70,000 Visitors See Giant Particle Detectors at CERN Open Days
Over the weekend, CERN opened its doors to the public in the CERN Open Days 2013. The event saw some 70,000 people visit over 40 activities on the surface across CERN's Meyrin and Prevessin sites, with 20,000 people visiting CERN's underground installations. Highlights for visitors included seeing one of the large detectors on the Large Hadron Collider (LHC) – ALICE, ATLAS, CMS or LHCb; driving robotic arms and forklift trucks; or even making superconducting magnets levitate in the air.
A strong team of 2300 CERN volunteers acted as guides and helpers, explaining the wide variety of activities at CERN – from particle physics and computing to logistics and firefighting services – to enthusiasts young and old. And some installations were new to even the most seasoned CERN physicists: "I managed to visit just about everywhere, and wherever I went, I saw enthusiastic CERNois engaging with equally enthusiastic visitors," says Director-General Rolf Heuer in this thank you message to CERN staff and volunteers the following day. "It was a truly amazing event, showcasing the great diversity of activity at CERN. Even I discovered aspects that were new."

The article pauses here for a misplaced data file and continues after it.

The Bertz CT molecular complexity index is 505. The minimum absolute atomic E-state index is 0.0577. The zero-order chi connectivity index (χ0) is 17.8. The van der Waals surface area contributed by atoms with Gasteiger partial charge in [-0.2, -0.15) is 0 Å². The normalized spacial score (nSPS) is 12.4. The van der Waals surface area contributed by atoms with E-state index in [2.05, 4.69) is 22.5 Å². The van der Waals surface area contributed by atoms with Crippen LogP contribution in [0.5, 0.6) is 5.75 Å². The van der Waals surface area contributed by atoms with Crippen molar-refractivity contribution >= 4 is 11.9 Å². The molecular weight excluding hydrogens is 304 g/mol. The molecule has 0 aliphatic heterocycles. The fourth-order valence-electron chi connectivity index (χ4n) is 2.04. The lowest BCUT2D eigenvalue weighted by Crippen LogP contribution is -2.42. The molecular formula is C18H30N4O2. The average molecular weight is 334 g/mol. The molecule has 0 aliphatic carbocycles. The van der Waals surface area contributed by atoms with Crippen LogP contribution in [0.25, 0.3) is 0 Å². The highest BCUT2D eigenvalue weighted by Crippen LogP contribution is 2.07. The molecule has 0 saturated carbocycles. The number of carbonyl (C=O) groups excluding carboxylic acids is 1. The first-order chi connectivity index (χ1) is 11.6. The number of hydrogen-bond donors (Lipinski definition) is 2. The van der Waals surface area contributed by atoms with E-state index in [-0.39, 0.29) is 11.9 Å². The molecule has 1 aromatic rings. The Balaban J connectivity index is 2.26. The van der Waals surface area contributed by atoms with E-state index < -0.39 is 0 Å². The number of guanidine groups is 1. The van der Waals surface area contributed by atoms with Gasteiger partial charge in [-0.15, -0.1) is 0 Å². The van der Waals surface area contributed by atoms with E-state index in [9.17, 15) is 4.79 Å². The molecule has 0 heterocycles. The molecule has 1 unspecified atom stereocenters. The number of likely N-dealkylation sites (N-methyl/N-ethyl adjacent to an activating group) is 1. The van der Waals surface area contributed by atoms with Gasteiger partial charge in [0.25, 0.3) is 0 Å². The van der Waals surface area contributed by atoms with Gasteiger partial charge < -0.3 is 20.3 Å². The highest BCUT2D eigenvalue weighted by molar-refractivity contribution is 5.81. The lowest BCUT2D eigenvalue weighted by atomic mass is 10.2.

At the international village, visitors could get all the latest about CERN's relations with International Organizations. Thirteen international organizations participated (including UNOG, UNESCO, UNCTAD, ESA, ESO, WIPO, ILO, ITU, UNITAR, UNDP, IRENA, SESAME), informing visitors about "International Geneva" with one-to-one talks and a programme of lectures.
For one amazing weekend "Our Universe was Yours". Thanks for stopping by! -- CERN